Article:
3)The atmosphere and performances in your film are incredibly assured for any film, let alone a first feature, reminding me at times of the moodier works of Gus van Sant and films rooted in troubled interior lives like Todd Haynes’ Safe. Were there any films you watched and/or discussed with your actors and/or DP as points of reference in preparing your production?


We are such huge fans of Todd Haynes and Gus van Sant’s work. We actually had our actor James Freedson-Jackson, who was 14 years old at the time of filming, watch a bunch of films that we felt accurately portrayed a mysterious and dark coming-of-age story through the perspective of a young teenager. Some of these films were Gus van Sant’s Paranoid Park, Andrey Zvyagintsev’s The Return, 400 Blows, Let the Light Right One In, and The Dardenne Brothers’ The Son. Afterwards, we were able to have a common language with James about the character he was portraying based on the understated and restrained performances of the lead actors in these films.


4)Can you speak a bit about working as a directing team? How long have you been collaborating? Are there individual areas/duties that each of you concentrate on more?


We met in film school and have been working together for about seven years. We both continue to direct solo as well, so while collaborating, when it comes to dividing up duties – we don’t. We both have strong points of view and would have a hard time not being involved in any one area, so we tackle everything together and do a lot of work to make sure we have a unified vision for what we are making.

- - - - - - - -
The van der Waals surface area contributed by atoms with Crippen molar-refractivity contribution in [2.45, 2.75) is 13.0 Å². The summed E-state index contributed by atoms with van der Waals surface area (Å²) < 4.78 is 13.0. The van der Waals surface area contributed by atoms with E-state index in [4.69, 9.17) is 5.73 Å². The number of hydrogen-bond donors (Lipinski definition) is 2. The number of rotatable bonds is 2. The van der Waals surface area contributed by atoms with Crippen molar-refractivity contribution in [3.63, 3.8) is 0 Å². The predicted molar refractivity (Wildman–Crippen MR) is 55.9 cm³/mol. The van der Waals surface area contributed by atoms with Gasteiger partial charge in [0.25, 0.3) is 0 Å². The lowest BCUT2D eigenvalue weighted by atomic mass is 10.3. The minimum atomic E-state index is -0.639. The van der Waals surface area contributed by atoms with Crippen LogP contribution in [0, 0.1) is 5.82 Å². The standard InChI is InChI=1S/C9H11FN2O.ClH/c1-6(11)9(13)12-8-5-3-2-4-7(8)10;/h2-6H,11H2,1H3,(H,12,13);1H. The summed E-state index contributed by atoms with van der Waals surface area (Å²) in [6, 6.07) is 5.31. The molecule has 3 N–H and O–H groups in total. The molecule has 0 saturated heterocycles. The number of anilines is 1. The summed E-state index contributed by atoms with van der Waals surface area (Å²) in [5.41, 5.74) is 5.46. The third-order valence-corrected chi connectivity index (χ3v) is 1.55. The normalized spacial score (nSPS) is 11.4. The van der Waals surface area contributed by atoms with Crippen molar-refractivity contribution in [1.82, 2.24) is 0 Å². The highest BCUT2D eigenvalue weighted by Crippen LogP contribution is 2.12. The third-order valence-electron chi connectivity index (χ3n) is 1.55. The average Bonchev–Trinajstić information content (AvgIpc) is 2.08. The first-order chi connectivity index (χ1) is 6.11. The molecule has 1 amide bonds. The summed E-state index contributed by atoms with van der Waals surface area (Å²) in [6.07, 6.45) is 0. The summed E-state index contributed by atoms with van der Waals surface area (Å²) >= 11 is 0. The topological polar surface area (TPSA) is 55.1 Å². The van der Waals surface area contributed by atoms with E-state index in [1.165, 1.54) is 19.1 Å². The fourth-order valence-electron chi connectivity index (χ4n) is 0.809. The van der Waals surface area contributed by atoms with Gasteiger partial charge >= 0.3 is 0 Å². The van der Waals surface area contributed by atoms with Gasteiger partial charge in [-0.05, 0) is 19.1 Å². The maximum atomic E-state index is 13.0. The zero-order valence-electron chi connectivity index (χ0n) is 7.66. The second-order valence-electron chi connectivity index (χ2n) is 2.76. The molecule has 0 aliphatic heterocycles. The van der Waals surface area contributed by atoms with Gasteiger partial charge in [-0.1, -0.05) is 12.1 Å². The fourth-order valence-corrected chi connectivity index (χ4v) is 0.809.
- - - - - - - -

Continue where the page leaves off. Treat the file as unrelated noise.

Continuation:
5)Lauren, you grew up in the Baltimore/DC area. What were some of the theaters you grew up going to, or other things in the area that shaped your experience and sparked your interest in filmmaking?


I grew up in between Baltimore and DC so I would split my time, whenever I could, between AFI Silver in the DC area (where I also volunteered) and The Charles Theatre in Baltimore. I was spending so much money going to watch films in the theater, that in order to pay for my habit I took a job working in the box office of a large movie theater chain that was closer to home. To offset this, I rented several movies a week at local video stores. I am so elated that the Parkway exists because I now have even greater access to excellent year-round repertory programming whenever I’m in Baltimore.


6)You’re both veterans of the film-festival circuit with your awesome short films. Can you comment on the role festivals and the growing circuit of alternative film venues has played in your careers?


Yeah – film festivals and alternative venues really have been such a great platform for the kind of work we want to do. And they have been really essential for us in building our careers to this point. Practically speaking it’s given us a home and launching pad, but beyond that it’s just creatively and emotionally inspiring to be able to travel the circuit and meet other filmmakers, and find such enthusiastic audiences for work that is often non-mainstream, adventurous, and trying to push the medium forward in exciting ways.


See all screening times and buy tickets for The Strange Ones here.